Hmmm, Persicaria polymorpha, check; Tansy much better, but still at the same stage of bloom; Thermopsis days away from colour; and Allium brown. So about the same for two, behind for another, and ahead for yet another plant.
All too confusing for this first bloom of Calendula 'Victoria Sunset'.
With all this thinking I've been doing, I didn't cut these back, so I'm hoping that the gold finches have thrown their portion control to the wind and eaten all these seeds. I don't want to think about where the Doronicum seeds might be otherwise.
The Salvias are starting to bloom - and wouldn't you know, I don't have any photos to compare - note to self - take photo, even if dull just to have a record!
This Salvia transylvanica 'Blue Spires' from Select Seeds was much smaller last year - started it in 2007 - it is a bit rambunctious. I'm going to have to rethink where I've planted it.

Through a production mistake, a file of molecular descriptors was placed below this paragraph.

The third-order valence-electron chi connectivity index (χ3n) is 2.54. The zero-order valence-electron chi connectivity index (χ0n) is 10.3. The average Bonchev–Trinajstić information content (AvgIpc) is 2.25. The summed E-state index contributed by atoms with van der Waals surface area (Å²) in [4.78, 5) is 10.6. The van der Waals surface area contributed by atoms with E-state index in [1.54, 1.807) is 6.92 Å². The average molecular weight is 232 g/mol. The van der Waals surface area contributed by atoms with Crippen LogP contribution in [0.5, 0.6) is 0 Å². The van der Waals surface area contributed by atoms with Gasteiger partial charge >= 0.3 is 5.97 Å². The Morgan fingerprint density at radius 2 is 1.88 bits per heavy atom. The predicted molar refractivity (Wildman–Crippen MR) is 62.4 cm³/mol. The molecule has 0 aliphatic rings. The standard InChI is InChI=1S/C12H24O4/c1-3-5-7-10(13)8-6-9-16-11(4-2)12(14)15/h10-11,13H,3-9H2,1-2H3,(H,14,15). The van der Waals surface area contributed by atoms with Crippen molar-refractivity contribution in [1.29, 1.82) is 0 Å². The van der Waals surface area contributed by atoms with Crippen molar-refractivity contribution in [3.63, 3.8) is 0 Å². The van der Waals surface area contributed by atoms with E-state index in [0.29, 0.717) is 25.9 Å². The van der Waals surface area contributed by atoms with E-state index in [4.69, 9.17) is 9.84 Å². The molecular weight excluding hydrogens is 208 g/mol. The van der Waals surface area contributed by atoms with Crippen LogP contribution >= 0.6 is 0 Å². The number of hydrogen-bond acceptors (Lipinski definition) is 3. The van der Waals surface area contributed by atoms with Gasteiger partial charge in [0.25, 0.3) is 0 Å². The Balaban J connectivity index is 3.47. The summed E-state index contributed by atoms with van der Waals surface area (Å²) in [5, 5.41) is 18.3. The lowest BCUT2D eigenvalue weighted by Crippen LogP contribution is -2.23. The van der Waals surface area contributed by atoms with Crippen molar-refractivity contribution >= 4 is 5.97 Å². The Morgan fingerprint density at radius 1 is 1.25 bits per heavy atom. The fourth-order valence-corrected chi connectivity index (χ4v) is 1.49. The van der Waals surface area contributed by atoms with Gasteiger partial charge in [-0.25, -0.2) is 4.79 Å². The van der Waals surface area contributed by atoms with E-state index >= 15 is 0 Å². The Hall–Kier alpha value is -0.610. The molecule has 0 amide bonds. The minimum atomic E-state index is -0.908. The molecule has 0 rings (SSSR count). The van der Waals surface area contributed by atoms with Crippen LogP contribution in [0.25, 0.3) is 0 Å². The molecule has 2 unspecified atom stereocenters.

You'd almost believe it was blue looking at this close-up wouldn't you?
Salvia glutinosa - a quiet shade lover getting ready to bloom.
And this beefy biennial that I got from the Niagara School of Agriculture:
Which brings me back to my Ahead or Behind game. Here's last year in the back garden:
And this year: The Schizophragma hydrangeoides on the fence just barely has blossoms showing. The Euonymus looks like it is on steroids this year and is currently in bloom. And, sadly you can see to the far right where the Japanese Maple was and also the spot were the wonderful Brunnera once was. So again - one ahead and one behind.
And one more spot in the garden - Look at that Rodgersia blooming its little brains out last year - the Hosta not so much.
And this year - leaves again fantastic on the Rodgersia - but no blossoms, no buds in sight. However, the Hosta have sent up their scapes and are ready to start to bloom. Very interesting, again: one ahead, one behind.
It just makes me smile. Here it is, I work so hard for just the right combinations and think I've got it all nailed and then it all changes. There really is just so much you can learn in your garden - perhaps the most important lesson is that most of it is out of our hands - and maybe that's not such a bad thing afterall.